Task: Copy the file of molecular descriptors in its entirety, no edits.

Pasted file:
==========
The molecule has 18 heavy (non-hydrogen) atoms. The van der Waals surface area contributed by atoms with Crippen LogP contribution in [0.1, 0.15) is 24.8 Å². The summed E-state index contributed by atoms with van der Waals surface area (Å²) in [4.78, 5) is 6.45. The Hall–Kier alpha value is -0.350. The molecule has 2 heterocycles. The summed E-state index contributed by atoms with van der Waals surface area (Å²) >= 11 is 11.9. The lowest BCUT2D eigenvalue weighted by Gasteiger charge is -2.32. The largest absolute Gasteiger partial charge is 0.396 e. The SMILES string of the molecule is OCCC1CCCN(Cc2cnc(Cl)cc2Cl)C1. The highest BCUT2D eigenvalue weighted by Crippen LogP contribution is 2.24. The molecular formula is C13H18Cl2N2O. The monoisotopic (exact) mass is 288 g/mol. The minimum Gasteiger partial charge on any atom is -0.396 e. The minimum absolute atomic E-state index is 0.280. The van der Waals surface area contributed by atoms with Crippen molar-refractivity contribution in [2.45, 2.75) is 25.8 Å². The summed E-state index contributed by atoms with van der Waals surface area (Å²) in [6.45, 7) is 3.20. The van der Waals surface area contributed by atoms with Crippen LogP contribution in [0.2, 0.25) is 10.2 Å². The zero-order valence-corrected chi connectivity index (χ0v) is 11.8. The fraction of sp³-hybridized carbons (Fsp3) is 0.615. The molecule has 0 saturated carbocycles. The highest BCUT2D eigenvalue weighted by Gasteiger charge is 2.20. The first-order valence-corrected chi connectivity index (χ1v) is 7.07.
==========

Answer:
The molecule has 18 heavy (non-hydrogen) atoms. The van der Waals surface area contributed by atoms with Crippen LogP contribution in [0.1, 0.15) is 24.8 Å². The summed E-state index contributed by atoms with van der Waals surface area (Å²) in [4.78, 5) is 6.45. The Hall–Kier alpha value is -0.350. The molecule has 2 heterocycles. The summed E-state index contributed by atoms with van der Waals surface area (Å²) >= 11 is 11.9. The lowest BCUT2D eigenvalue weighted by Gasteiger charge is -2.32. The largest absolute Gasteiger partial charge is 0.396 e. The SMILES string of the molecule is OCCC1CCCN(Cc2cnc(Cl)cc2Cl)C1. The highest BCUT2D eigenvalue weighted by Crippen LogP contribution is 2.24. The molecular formula is C13H18Cl2N2O. The monoisotopic (exact) mass is 288 g/mol. The minimum Gasteiger partial charge on any atom is -0.396 e. The minimum absolute atomic E-state index is 0.280. The van der Waals surface area contributed by atoms with Crippen molar-refractivity contribution in [2.45, 2.75) is 25.8 Å². The summed E-state index contributed by atoms with van der Waals surface area (Å²) in [6.45, 7) is 3.20. The van der Waals surface area contributed by atoms with Crippen LogP contribution in [0.2, 0.25) is 10.2 Å². The zero-order valence-corrected chi connectivity index (χ0v) is 11.8. The fraction of sp³-hybridized carbons (Fsp3) is 0.615. The molecule has 0 saturated carbocycles. The highest BCUT2D eigenvalue weighted by Gasteiger charge is 2.20. The first-order valence-corrected chi connectivity index (χ1v) is 7.07.